LAS VEGAS — Where was Toby Keith, anyway?
By the conclusion of Wednesday night’s (May 21) Academy of Country Music Awards show, the question was crossing the minds of many people. Not the least of those were Vince Gill and Reba McEntire, who found themselves stretching for time on the live CBS-TV broadcast. The adlibs were necessary after Keith failed to materialize when Gill called his name to accept one of the ACM’s most prestigious honors — the entertainer of the year award. Keith’s absence was painfully obvious, especially since he and Willie Nelson had performed their duet, “Beer for My Horses,” earlier in the show.
At a backstage press conference, Gill was asked about Keith’s whereabouts. “Couldn’t tell you,” Gill replied. Then, referring to Kenny Chesney’s acceptance speech after winning the ACM’s male vocalist prize, Gill joked, “I thought about getting Kenny up there, and maybe he could have gathered his thoughts this time.”
McEntire, who hosted the awards show at the Mandalay Bay Resort & Casino, also acknowledged that Keith’s absence was unexpected at the close of the three-hour telecast. “I don’t know where he was, but it wasn’t as awkward being with Vince as it would have been if I’d been up there by myself,” McEntire said. “I love Vince with all my heart. He’s my buddy. He’s my pal. We’ve toured together, we’ve recorded together and we’ve been through some tough times together. He was always right there for me. I sure was glad he was there for me tonight, too.”
If Keith has now created a minor controversy within the country music industry, it’s clear that some fans still haven’t forgiven the Dixie Chicks for Natalie Maines’ comment about the president more than two months ago. While several boos were heard when the Chicks’ satellite performance from Austin, Texas, was introduced, Gill said the backlash seems to be declining. “The last time I was in front of a big crowd was at the [CMT] Flameworthy Awards,” he said. “It was pretty volatile that night. It wasn’t nearly as volatile tonight, so you know … get past it and press on.”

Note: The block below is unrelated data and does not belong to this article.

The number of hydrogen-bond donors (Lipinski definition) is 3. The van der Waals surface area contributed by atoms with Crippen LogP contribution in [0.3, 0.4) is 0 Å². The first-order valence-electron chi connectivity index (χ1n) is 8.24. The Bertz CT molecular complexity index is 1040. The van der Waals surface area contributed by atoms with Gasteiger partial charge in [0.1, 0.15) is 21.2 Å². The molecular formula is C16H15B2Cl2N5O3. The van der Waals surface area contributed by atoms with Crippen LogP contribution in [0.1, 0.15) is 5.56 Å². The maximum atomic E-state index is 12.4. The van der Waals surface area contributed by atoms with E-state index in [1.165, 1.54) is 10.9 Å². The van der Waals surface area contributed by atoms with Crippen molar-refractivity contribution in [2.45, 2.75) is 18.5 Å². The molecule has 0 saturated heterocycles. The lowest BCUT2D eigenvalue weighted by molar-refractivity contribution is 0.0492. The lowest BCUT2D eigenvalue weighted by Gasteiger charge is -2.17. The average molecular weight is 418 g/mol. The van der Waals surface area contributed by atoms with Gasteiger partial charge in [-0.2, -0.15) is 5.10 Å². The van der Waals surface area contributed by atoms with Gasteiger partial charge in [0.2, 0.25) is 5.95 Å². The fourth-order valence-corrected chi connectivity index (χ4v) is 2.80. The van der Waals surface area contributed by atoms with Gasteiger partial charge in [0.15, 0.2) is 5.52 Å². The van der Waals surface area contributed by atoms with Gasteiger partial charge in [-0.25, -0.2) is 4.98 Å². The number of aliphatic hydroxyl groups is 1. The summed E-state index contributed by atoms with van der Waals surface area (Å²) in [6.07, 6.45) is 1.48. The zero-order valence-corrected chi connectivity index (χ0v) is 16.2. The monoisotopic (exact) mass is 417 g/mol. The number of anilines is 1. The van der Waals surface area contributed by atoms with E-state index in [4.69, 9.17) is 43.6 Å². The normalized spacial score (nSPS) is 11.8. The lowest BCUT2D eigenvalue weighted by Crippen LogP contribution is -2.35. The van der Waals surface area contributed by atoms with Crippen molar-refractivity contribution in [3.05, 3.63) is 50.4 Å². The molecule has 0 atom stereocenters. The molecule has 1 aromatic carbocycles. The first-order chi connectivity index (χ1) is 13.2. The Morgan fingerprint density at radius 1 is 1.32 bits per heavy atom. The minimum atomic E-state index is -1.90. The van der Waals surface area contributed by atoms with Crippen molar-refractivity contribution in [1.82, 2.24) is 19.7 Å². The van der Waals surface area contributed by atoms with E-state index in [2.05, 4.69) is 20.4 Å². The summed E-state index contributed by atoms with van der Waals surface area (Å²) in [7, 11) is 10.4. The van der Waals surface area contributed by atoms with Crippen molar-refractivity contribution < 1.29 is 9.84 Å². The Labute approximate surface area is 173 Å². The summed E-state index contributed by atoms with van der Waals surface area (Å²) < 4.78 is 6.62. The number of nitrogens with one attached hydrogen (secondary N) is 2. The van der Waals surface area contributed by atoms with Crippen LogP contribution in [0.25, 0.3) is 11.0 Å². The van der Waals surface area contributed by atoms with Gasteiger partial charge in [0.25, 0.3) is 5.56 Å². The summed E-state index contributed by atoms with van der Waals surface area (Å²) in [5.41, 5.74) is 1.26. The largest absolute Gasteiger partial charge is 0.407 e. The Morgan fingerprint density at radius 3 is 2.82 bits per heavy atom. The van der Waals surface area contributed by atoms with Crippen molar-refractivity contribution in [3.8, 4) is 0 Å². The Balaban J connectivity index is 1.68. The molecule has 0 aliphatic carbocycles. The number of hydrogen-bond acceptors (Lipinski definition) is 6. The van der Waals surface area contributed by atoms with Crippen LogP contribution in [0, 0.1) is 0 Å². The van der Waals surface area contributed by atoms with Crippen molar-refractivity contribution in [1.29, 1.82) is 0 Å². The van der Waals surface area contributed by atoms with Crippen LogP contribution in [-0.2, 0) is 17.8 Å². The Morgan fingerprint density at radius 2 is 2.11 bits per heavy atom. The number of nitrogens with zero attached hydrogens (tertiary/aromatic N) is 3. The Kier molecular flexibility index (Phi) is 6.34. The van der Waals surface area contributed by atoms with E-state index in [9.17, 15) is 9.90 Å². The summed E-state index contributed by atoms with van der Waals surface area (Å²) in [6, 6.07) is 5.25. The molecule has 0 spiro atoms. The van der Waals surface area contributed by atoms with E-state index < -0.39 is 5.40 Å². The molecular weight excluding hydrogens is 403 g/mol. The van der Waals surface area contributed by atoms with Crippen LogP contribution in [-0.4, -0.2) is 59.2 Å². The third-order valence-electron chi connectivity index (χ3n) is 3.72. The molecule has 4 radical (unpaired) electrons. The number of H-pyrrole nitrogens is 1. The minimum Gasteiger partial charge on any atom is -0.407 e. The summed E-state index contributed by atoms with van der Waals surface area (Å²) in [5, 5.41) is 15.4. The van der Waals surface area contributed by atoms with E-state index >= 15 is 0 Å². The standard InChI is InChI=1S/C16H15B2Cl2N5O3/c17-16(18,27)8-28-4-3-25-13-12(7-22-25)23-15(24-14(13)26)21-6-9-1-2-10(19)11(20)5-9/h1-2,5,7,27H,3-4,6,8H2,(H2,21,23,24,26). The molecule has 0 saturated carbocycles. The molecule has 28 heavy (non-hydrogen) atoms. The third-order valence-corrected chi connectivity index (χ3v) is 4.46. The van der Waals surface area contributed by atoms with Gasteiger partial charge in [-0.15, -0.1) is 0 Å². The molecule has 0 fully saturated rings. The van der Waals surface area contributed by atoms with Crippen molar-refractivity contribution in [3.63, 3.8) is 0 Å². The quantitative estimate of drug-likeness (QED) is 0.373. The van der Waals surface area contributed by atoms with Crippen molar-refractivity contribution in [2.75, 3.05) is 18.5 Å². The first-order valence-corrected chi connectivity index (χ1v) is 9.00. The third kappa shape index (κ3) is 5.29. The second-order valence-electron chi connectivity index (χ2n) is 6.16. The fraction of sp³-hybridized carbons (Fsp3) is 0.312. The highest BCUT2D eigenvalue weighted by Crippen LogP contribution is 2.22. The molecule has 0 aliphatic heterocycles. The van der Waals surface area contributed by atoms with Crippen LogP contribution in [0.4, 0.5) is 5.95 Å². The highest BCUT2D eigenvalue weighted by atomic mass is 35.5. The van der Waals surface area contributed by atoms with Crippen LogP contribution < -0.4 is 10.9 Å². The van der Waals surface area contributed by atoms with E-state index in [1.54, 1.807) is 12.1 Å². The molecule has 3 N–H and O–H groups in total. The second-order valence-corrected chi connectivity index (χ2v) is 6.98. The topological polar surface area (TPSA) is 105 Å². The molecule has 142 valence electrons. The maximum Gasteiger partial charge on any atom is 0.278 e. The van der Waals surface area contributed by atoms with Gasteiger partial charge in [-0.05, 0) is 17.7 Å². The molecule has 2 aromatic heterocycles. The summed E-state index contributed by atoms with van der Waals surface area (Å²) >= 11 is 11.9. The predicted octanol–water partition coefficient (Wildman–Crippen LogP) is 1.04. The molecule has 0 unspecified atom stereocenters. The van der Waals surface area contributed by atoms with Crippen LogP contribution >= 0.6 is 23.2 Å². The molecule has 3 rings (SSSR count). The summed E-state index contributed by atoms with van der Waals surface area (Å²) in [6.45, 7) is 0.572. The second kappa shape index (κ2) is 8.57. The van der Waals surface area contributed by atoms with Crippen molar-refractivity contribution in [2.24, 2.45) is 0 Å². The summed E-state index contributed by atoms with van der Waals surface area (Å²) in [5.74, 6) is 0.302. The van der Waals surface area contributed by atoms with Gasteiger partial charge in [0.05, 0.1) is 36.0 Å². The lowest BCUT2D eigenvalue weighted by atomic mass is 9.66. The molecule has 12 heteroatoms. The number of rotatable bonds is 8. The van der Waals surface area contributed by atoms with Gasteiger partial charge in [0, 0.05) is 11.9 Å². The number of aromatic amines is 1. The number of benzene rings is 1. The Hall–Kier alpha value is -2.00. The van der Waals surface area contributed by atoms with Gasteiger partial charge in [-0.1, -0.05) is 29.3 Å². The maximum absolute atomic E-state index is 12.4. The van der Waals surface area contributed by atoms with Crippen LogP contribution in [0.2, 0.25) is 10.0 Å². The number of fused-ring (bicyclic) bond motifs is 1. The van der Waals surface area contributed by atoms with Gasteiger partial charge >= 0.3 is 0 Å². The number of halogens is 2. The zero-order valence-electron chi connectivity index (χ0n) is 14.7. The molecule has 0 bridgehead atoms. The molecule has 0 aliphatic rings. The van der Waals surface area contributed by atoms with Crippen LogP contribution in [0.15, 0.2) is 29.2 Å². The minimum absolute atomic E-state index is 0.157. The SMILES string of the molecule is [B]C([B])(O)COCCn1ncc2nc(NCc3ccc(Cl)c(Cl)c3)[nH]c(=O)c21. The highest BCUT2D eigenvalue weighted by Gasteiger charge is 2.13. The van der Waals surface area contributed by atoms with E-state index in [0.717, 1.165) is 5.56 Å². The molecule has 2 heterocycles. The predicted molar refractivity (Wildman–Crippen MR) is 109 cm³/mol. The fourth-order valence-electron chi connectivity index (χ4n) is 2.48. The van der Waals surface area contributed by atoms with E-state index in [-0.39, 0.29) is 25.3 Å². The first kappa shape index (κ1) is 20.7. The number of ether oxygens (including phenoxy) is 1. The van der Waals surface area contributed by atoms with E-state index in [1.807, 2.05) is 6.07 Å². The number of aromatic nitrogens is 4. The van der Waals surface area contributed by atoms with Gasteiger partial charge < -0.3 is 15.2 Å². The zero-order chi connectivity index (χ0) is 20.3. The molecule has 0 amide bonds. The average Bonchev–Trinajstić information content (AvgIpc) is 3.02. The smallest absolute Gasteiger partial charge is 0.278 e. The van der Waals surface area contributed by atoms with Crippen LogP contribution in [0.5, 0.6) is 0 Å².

McEntire, who did not attend the previous awards show, had a different take when she was asked if the Dixie Chicks’ performance Wednesday would help put an end to the controversy. She said, “Didn’t sound like it. I announced it, and it was a pretty big negative response. It was very, very bad. I don’t think it’s over.” McEntire was also asked what advice she would offer the Chicks. She replied, “When they ask for it, I’ll give it. I don’t think that will happen, though.”
Gill, a veteran at hosting the Country Music Association Awards each fall, gave high marks to Wednesday’s show presented by the California-based ACM.
“This was a good show,” he said. “I’ve seen a bunch of them in 20 years. … I thought the production was great.” He added, “The people are obviously having a little more fun because they’re up here drinking a little bit and gambling a little bit. It loosens everybody up.”
In other backstage activity: